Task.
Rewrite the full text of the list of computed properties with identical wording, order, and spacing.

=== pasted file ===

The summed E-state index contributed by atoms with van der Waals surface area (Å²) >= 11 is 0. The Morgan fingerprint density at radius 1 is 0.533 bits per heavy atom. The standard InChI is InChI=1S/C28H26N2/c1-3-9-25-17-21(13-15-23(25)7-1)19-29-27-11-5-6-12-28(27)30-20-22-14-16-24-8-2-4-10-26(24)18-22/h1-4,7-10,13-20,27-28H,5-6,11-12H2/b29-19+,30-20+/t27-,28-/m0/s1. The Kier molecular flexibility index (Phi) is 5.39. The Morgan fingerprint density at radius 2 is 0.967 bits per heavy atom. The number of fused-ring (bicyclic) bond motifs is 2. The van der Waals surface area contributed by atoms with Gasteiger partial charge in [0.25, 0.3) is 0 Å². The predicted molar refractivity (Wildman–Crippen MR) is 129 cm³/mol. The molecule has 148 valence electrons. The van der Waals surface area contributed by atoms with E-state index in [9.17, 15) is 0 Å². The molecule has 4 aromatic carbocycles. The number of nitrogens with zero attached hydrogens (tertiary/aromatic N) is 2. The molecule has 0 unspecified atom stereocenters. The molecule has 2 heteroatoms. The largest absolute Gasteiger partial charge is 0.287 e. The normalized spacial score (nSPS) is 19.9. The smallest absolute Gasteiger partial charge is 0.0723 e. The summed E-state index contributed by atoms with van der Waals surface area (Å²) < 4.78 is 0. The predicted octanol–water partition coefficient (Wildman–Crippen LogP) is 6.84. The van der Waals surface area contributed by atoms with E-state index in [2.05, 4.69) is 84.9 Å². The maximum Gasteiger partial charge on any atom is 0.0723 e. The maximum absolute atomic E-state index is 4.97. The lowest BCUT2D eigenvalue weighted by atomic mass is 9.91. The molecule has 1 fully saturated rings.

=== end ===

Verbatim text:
The summed E-state index contributed by atoms with van der Waals surface area (Å²) >= 11 is 0. The Morgan fingerprint density at radius 1 is 0.533 bits per heavy atom. The standard InChI is InChI=1S/C28H26N2/c1-3-9-25-17-21(13-15-23(25)7-1)19-29-27-11-5-6-12-28(27)30-20-22-14-16-24-8-2-4-10-26(24)18-22/h1-4,7-10,13-20,27-28H,5-6,11-12H2/b29-19+,30-20+/t27-,28-/m0/s1. The Kier molecular flexibility index (Phi) is 5.39. The Morgan fingerprint density at radius 2 is 0.967 bits per heavy atom. The number of fused-ring (bicyclic) bond motifs is 2. The van der Waals surface area contributed by atoms with Gasteiger partial charge in [0.25, 0.3) is 0 Å². The predicted molar refractivity (Wildman–Crippen MR) is 129 cm³/mol. The molecule has 148 valence electrons. The van der Waals surface area contributed by atoms with E-state index in [9.17, 15) is 0 Å². The molecule has 4 aromatic carbocycles. The number of nitrogens with zero attached hydrogens (tertiary/aromatic N) is 2. The molecule has 0 unspecified atom stereocenters. The molecule has 2 heteroatoms. The largest absolute Gasteiger partial charge is 0.287 e. The normalized spacial score (nSPS) is 19.9. The smallest absolute Gasteiger partial charge is 0.0723 e. The summed E-state index contributed by atoms with van der Waals surface area (Å²) < 4.78 is 0. The predicted octanol–water partition coefficient (Wildman–Crippen LogP) is 6.84. The van der Waals surface area contributed by atoms with E-state index in [2.05, 4.69) is 84.9 Å². The maximum Gasteiger partial charge on any atom is 0.0723 e. The maximum absolute atomic E-state index is 4.97. The lowest BCUT2D eigenvalue weighted by atomic mass is 9.91. The molecule has 1 fully saturated rings.